But whatever you want to call it, the end result was delicious! I always say that, though, don’t I?? But this time, I have Roy’s words to back it up! His words were something along the lines of, “That’s definitely a top 5 meal!” Yup, top 5. :)

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Wild Game (Antelope) Curry

Antelope Curry Recipe | wild game recipes | Wild Food Blog

I could eat curries once a week (especially in the fall and winter). I’ve tried in the past, but then Roy gets burned out pretty quickly. So we go months and months without eating them. During this time, every time I open my spice drawer, I see the large bag of curry powder sitting there…far too full…

But it’s been awhile since we’ve eaten curry, so Roy was up for it again! Lucky for me!

I love that with curries, you can just throw a bunch of spices together in a pot and let it simmer. Then the outcome is tender meat with powerful, bold flavors.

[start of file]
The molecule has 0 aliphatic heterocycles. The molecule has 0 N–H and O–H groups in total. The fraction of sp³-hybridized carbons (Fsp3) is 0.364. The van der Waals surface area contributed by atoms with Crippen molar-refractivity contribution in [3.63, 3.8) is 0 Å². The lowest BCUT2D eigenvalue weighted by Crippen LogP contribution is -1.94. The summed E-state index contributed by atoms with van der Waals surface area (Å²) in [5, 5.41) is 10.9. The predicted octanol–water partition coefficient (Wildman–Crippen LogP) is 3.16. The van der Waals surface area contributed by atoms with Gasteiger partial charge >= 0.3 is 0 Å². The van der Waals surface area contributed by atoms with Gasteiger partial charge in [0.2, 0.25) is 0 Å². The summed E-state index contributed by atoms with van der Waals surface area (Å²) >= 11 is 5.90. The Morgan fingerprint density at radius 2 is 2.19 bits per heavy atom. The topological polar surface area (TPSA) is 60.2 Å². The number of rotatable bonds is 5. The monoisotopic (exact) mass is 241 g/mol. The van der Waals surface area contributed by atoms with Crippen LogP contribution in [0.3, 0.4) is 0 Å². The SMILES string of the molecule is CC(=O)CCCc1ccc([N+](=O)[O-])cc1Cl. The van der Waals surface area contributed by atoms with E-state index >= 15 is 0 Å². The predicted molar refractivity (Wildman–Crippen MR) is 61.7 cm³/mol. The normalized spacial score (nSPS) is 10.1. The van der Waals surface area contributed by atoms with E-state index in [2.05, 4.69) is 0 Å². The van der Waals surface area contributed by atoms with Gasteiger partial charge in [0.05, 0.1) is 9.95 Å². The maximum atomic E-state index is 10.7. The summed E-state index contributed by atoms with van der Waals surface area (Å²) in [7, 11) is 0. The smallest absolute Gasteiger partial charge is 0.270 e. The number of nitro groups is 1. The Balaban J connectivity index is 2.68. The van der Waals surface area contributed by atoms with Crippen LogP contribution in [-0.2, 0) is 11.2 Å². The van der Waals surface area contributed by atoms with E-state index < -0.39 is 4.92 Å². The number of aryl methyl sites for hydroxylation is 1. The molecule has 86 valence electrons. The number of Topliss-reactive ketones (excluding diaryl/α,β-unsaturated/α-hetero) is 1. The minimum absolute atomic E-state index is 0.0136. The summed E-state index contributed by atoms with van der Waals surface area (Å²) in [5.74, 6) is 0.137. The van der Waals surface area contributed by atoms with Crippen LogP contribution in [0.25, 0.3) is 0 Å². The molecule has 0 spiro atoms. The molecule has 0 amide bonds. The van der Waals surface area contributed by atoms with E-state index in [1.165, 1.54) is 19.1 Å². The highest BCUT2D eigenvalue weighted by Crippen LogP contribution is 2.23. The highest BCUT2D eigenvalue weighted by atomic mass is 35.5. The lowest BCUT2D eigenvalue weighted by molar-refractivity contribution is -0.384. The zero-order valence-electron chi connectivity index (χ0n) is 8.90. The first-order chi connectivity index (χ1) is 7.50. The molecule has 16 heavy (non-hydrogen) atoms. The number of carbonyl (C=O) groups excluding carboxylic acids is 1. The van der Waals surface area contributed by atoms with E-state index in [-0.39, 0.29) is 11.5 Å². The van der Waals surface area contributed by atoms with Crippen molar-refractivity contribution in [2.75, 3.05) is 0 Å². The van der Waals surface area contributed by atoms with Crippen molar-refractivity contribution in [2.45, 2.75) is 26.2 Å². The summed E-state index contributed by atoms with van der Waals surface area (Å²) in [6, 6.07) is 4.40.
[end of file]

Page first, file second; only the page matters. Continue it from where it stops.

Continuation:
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Moroccan Venison Stew

Moroccan Venison Stew

We were enjoying sunny days and 40 degree temperatures, but alas, it has cooled down. No reason to complain as my parents in South Dakota are experiencing their 37th (or something close to that….) blizzard of the 2013-2014 winter season! Plus, Jethro doesn’t get coated with mud when everything freezes..

With the cooler temperatures, it was time to break out a new stew recipe. Our freezer was getting full as I spent an afternoon awhile back cooking large batches of dry beans and freezing them in serving-size baggies (Much cheaper than the cans and they taste fresher, too!). So to make some room, I figured we could use some of the chickpeas. And chickpeas instantly reminded me of a Moroccan-inspired stew.

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Deer Enchiladas